DNA test could complicate your life insurance
The FTC recently issued a warning about the unintended consequences of ordering a DNA test.
The allure of discovering long-lost secrets of your family’s past or intricate details of your genetic code can be significant, and sales of at-home DNA test kits have been booming in recent years – from $70.2 million in 2015 to an estimated $340 million by 2022, according to a Credence Research report.
But the simple act of spitting into a vial or swabbing your cheek can reveal much more than where your ancestors came from – and it can be revealed to others besides you.
“Although most tests require just a swab of the cheek, that tiny sample can disclose the biological building blocks of what makes you you. The data can be very enlightening personally, but a major concern for consumers should be who else could have access to information about your heritage and your health,” the Federal Trade Commission warned.
One of the most concerning uses of genetic testing results comes from your prospective life insurer. In 2008, Congress protected genetic information from influencing your health insurance through the Genetic Information Nondiscrimination Act, but that law doesn’t apply to life, long-term care or disability insurance providers. Therefore, those insurers have the right to access your medical records, including a DNA test. And the presence of a genetic marker that increases your propensity for a serious disease later in life could prompt an insurance company to reject your application for coverage.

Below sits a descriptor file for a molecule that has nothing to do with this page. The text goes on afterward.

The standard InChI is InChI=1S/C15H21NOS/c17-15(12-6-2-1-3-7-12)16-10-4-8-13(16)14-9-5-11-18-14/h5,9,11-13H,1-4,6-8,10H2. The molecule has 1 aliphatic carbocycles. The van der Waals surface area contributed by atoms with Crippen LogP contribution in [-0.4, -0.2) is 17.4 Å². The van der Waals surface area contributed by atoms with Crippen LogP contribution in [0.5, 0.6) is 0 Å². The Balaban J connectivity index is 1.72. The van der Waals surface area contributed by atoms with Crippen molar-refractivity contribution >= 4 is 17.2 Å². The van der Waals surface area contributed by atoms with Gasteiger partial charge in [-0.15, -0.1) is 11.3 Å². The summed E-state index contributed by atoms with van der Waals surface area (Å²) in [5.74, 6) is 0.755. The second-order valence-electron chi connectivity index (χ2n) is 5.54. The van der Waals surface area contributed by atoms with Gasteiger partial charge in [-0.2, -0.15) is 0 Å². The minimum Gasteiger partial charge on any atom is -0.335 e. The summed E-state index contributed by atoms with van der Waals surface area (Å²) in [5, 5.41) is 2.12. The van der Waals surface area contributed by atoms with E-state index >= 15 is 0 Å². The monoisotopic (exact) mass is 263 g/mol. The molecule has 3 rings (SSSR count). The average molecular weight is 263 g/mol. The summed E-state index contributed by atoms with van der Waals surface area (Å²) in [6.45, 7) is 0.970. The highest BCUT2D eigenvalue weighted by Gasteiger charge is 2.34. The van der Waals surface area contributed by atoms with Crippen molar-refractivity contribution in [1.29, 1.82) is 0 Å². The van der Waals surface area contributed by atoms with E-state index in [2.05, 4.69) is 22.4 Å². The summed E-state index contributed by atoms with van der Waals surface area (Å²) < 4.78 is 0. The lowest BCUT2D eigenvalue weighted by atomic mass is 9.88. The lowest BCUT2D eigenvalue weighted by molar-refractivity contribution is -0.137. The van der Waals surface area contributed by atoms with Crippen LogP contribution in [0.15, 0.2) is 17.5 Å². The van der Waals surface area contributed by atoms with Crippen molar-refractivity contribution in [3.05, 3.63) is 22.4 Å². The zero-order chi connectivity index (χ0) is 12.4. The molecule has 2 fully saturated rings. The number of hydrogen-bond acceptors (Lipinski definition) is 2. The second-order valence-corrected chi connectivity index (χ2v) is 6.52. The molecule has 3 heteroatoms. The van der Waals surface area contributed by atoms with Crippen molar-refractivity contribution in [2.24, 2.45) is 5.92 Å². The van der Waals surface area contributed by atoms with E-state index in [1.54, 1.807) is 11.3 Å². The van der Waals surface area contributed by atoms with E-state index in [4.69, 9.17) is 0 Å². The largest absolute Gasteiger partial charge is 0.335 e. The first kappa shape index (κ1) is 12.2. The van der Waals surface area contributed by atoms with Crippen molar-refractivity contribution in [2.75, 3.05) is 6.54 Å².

Providers of genetic testing treat your private health information differently, so check the policies of any company before you buy or send in a DNA test kit, and application procedures vary among life insurance companies as well.
- How to buy stock in BigCommerce when it goes public
- Walmart, Sam’s Club and others to require face masks in all stores
- Credit builder loans can increase your score — if you don’t already have debt
- Lemonade launches low-cost pet insurance policy
- Thinking about homeschooling? Here’s how to know whether alternative education is right for your family